Raptors player Jontay Porter's lifetime ban from the NBA is just one sign that the rules governing Canada's legal betting industry need to be strengthened to prevent widespread manipulation, experts say.

In an interview airing Saturday on CBC Radio's The House, Jeremy Luke, president and CEO of the Canadian Centre for Ethics in Sport (CCES), said that while the Porter case suggests some positive aspects of the legal system, more needs to be done.

"It is positive that through the legalization of single event sport betting and the ability to regulate it, that we're able to ensure policies are in place and that these things can be flagged and that they can be dealt with," Luke told host Catherine Cullen.

"[But] it's certainly a very serious risk that I think we're falling behind with respect to ... protecting the integrity of our sports and the safety of those who participate in sport."

He said the threat posed by match manipulation to the integrity of professional sports — and the trust of sports fans — is similar to the threat posed by performance-enhancing drugs.

Professional sports leagues have been rocked recently by two high-profile cases related to betting. Porter was found to have violated the NBA's betting rules by, among other things, betting against his own team. In the United States, police have charged baseball star Shohei Ohtani's interpreter with bank fraud in relation to allegations that he stole from the L.A. Dodger to pay off gambling debts.

Toronto police have said they are not investigating the Porter case.

Luke said that almost three years after single-event sports betting was legalized in Canada, this country still lacks a comprehensive policy for national-level athletes like Olympians that articulates their obligations and restrictions on betting. On Wednesday — the same day the NBA banned Porter — the CCES published a draft policy that could be applied nationally in Canada.

Luke also said Canada should sign on to the Council of Europe's Convention on the Prevention of Competition Manipulation, a treaty which would compel the creation of a framework, including laws, to protect sport from the threat of competition manipulation, such as match-fixing.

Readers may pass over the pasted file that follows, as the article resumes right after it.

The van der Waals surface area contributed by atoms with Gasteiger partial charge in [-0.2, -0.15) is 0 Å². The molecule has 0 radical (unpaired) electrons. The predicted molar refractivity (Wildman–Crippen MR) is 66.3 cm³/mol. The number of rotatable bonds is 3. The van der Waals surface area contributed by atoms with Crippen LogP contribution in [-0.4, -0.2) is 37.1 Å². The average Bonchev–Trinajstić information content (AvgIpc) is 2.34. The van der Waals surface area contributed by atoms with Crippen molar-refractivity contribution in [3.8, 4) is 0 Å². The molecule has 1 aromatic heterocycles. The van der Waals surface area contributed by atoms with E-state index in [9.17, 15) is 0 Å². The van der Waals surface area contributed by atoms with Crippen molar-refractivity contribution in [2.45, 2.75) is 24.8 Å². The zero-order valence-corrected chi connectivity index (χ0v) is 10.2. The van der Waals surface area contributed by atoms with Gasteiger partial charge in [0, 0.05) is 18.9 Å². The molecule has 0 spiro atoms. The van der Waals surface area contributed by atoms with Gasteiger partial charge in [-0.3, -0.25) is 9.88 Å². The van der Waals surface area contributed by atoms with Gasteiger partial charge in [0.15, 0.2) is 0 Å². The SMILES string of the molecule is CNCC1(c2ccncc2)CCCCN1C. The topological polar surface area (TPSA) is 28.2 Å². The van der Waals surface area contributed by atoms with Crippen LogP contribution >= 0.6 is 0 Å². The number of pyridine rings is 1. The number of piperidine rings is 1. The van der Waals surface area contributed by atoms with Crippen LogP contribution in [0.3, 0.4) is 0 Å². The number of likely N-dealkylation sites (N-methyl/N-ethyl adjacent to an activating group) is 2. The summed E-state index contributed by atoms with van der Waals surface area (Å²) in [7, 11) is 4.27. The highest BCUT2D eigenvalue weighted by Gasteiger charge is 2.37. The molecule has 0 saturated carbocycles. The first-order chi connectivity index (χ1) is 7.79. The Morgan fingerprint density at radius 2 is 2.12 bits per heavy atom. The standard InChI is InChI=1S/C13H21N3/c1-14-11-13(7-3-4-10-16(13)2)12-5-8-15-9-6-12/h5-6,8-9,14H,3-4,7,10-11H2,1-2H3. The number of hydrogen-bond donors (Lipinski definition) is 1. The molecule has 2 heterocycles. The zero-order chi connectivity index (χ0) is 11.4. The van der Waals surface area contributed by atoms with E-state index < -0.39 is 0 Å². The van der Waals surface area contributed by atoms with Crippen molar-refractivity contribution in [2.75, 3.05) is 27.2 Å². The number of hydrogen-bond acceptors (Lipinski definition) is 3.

Declan Hill, an associate professor at the University of New Haven and an expert in match-fixing, told CBC's Frontburner early this month that the stakes for sports leagues are incredibly high.

"They've really started to dance with the devil. And I've seen a graveyard of sports around the world that have been killed off by too-close links with gambling. Right across the continent of Asia are just a myriad of sports leagues that have just collapsed," he said.

Hill pointed out that the Criminal Code does not have specific language on match-fixing, for example.

In a statement issued to CBC News on Friday, Sport Minister Carla Qualtrough acknowledged the threat to sports integrity posed by competition manipulation and said the government is working with provincial, territorial and international partners on the issue. Qualtrough also noted the work done by the CCES on manipulation.

"Anyone in the sport system, be they an athlete, coach or administrator, who is engaged in this behaviour should be held accountable," she said.

Luke told The House that Canada needs clear criminal laws on competition manipulation, especially since individuals rarely act alone and often work in tandem with others connected to organized crime.

The effort to legalize single-event sports betting in Canada goes back years, but the change was finally pushed through in 2021, when Bill C-218 gained royal assent. Conservative MP Kevin Waugh put forward that legislation.

In a separate interview on The House, Waugh said the Porter case showed the benefits of a legal betting regime that's transparent to regulators and leagues.

"This will not be the first time this [happens], but I do think it does send a signal to athletes and to those of, let's say, shady circumstances that want to fix sports ... It does send a signal that people are watching this," he said.

Waugh, a former sportscaster, said he didn't regret the push for legalization but acknowledged that some additional changes should be considered. He said various provinces have formulated their betting industries differently, resulting in a range of advertising and betting landscapes.

"Legally, we only have one product in Saskatchewan," he said. "Ontario is the wild wild West."

Waugh said another aspect of the sports betting regime that needs a closer look is how the industry deals with addiction. Advocates have raised concerns about worsening gambling addictions in Canada thanks to widespread betting availability and advertising.

"I want to see some money [dedicated] to addictions," he said. "And I think each province and territory that is involved in gaming should release those numbers, how much money you're putting into addictions, because it is an area of concern."

2024-04-20T08:04:45Z dg43tfdfdgfd